Tag Archives: Yevgeny Yevtushenko

poets I’m reading: Colours by Yevgeny Yevtushenko

The page marker in my copy of Yevtushenko’s Selected Poems is decades old. I reproduce the poem today in deference to that younger reader.

Colours – Yevgeny Yevtushenko

When your face

appeared over my crumpled life

at first I understood

only the poverty of what I have.

Then its particular light

on woods, on rivers, on the sea,

became my beginning in the coloured world

in which I had not yet had my beginning.

I am so frightened, I am so frightened,

of the unexpected sunrise finishing,

of revelations

and tears and the excitement finishing.

I don’t fight it, my love is this fear,

I nourish it who can nourish nothing,

love’s slipshod watchman.

Fear hems me in.

I am conscious that these minutes are short

and that the colours in my eyes will vanish

when your face sets.

 

From: Yevtushenko. Selected Poems. Penguin Books, 1962 – Translated by Robin Milner-Gulland and Peter Levi


poets I’m reading: Would You Be Yevtushenko? by Geoffrey Dutton

Today’s work by Australian poet, Geoffrey Dutton, references the star status of Russian poet, Yevgeny Yevtushenko, in his own country.

In his obituary of Dutton which appeared in The Independent on 25 September 1998, Clement Semmler wrote:

Happier was Dutton’s friendship with the Russian poet Yevgeny Yevtushenko, whom he arranged to visit the Adelaide Festival in 1966 and again for a visit in 1973 when Dutton took the poet on an outback trip. “He had an enormous capacity for drink,” Dutton recalled, “and he developed a taste for Australian champagne.”

Dutton had many of Yevtushenko’s poems translated and published and they corresponded for many years.

Before the two poets met, Yevtushenko was interviewed by Olga Vadimovna in The Art of Poetry series. This excerpt is provided by way of a backdrop to Dutton’s poem which appears below.

The Paris ReviewSpring-Summer 1965, Number 34

Soon after my arrival in Moscow I took advantage of my father’s acquaintance with the poet and telephoned him. I invited him to have tea with me one afternoon and also mentioned that my father had requested an inscribed volume of his poems. Yevtushenko accepted my invitation and was very friendly on the telephone, but I gathered that he found my father’s request naïve. “Olga Vadimovna,” he said, “clearly you are a newcomer to Moscow. Printings of poetry are sold out at once in our country. The twenty thousand copies of my most recent book of selected poems disappeared in two days. Not a single copy left. But, I’ll recite some of my new verse to you,” he added with warmth.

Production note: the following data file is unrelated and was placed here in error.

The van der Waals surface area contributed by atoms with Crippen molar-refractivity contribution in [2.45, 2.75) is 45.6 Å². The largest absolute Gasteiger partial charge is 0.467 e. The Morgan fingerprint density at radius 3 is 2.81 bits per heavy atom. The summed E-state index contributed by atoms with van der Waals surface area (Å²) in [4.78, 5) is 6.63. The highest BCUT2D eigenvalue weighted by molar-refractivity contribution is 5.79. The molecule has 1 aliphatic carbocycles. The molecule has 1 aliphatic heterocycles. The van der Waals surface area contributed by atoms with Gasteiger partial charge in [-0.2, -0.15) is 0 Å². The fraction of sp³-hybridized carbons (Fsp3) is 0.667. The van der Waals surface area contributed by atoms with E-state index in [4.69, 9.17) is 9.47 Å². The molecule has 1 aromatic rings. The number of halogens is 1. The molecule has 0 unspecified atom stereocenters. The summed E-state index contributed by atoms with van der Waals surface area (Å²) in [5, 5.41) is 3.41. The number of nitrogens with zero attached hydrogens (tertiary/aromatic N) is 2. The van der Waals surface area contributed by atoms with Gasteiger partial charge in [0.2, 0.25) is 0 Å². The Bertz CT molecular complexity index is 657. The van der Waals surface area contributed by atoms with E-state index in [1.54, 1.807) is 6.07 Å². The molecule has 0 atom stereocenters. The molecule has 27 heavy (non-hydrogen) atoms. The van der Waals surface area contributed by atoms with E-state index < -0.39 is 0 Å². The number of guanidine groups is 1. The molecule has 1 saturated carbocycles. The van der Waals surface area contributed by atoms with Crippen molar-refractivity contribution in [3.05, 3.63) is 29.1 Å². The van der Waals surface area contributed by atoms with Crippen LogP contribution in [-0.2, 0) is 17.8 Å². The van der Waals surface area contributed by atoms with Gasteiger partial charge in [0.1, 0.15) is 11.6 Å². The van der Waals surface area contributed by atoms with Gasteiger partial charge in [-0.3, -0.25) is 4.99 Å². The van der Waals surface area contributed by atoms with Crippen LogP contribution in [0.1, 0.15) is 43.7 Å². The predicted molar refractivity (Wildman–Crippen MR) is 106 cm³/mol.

Would You Be Yevtushenko? – Geoffrey Dutton

Let us now praise poets, famous or infamous,

Whose prices are unquoted at Sotheby’s or the Hotel Drouot,

Who rate no plainclothes men at Parke-Bernet’s,

Whose worksheets are unprompted by Rudy Komon.

Mild fellows, politely turning their backs to you,

Going with any drapes or wall to wall,

Never in Vogue, photographed by daylight crouching,

Paint brush in hand, in elaborately slept-in clothes.

 

Poets, the only incorruptibles left, I praise you,

Whose hands are never mirrored in the Steinway lid,

White and insured for half a million dollars,

But only make scratching sounds on lonely desks

Or scribble lines on scrumpled envelopes from pockets.

 

Whose rights are never sold to MGM

For the price of a happy ending, never Book of the Month,

Never serialized in any of the Heralds, or Readers-Digested,

Never living the modern, exciting way

On TV between harmless armpits and filtered lips.

 

Quiet fellows, putting up your little flowers

(Fertilized by CLF, the only brand,)

Or comfortable in universities avoiding the scent

Of Australia like the dahlia in the old limerick,

At the lathe in the study, making smooth and rounded legs

And not minding there is nothing at all to stand upon them.

 

But if, oh uncorrupted ones, you had the chance,

Bursting from some far country not called free,

With millions for audience, books in hundreds of thousands,

Under TV lights, with an income twice the Prime Minister’s,

Just from poetry,

Would you have the nerve to come out of your alientation

In your old Irish tweeds smelling of exile and cunning,

And in the awful public heat, not regret

The cosy warmth of being untempted and ignored?

 

From Poems Soft and Loud: F W Cheshire, 1967